BAKERSFIELD, Calif. (KGET) — This June and November voters in Kern will face a slate of options. 17 News is sitting down with Kern’s candidates so the county can make an informed decision.

Now, we are turning to the newly drawn 35th Assembly district which stretches from Arvin to Delano and includes much of East Bakersfield. We have two candidates in this race so far including current Kern County Supervisor Leticia Perez.  

A closer look at Leticia Perez 

A third generation Bakersfield resident and Highland High School graduate, Leticia Perez has been a well-known Democrat in Kern County politics since she was elected to the Board of Supervisors in 2013. 

“It’s hard to imagine someone else being able to compete with the experience and the time that we’ve put into the district,” she said. 

Before entering politics, Perez attended U.C. Santa Barbara and law school at Valparaiso University in Indiana. She returned to Kern to work for the Public Defender’s office, where she says she represented impoverished clients.  

As the only Democrat on the Board, Perez has often been starkly divided with her colleagues. Over her nine-year tenure, she has frequently been the sole dissenting vote in many a four to one decision by Kern’s five supervisors. She believes it’s taught her to listen to those across the aisle.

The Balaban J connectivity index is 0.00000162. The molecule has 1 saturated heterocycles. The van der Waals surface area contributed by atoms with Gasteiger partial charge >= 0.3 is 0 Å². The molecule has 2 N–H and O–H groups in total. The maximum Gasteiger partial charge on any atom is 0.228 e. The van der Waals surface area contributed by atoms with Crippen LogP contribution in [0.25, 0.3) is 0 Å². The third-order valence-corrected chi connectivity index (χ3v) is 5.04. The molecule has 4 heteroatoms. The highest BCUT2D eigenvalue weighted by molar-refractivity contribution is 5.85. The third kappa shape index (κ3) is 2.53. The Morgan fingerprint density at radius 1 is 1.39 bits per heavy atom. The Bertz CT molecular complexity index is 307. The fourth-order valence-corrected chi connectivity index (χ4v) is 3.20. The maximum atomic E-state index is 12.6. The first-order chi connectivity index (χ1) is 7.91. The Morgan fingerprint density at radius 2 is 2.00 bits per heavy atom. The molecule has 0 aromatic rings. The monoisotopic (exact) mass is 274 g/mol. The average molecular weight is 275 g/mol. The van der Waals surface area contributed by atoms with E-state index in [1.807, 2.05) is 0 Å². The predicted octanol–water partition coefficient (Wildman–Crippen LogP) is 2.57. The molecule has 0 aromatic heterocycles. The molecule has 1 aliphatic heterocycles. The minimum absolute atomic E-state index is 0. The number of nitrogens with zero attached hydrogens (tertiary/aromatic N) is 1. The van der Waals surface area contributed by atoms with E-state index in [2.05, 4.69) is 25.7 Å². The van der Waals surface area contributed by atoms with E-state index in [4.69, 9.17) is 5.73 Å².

“We’re more of a purple center and when we really drive our energy and attention towards that area, we can do so much together,” she said. 

Now running for the newly-drawn 35th Assembly district, Perez is hoping to succeed her close political ally Bakersfield Assembly member Rudy Salas, who is running for Congress.  

When announcing her candidacy, Perez said she wanted to work to keep Kern a global energy powerhouse. 

“We have the number one oil basin in the world,” she said. “We have the number one cleanest domestic production in the United States in the hardest state to do business — period. We’ve managed that here.” 

Energy is an issue in which Perez has strayed from the majority of her party in the past. 

“These are not partisan issues,” she said. “Fundamentally, these are issues of the economy and these are issues of Kern County’s economy.”  

As many Democrats in the state continue to limit oil and natural gas production, Perez joined her Board colleagues in voting to approve new oil wells in Kern last year. 

“I really feel that being a Democrat in this conversation is a huge advantage because I’ve had the opportunity to be educated here by the experts,” she said. 

Along with energy, Perez said, if elected, she hopes to address homelessness and public safety. 

If voters send her to Sacramento, that would leave her seat on Kern’s Board vacant for year. Governor Gavin Newsom could appoint someone to fill it. 

17 News invites everyone running for office in Kern to speak with us about their candidacy.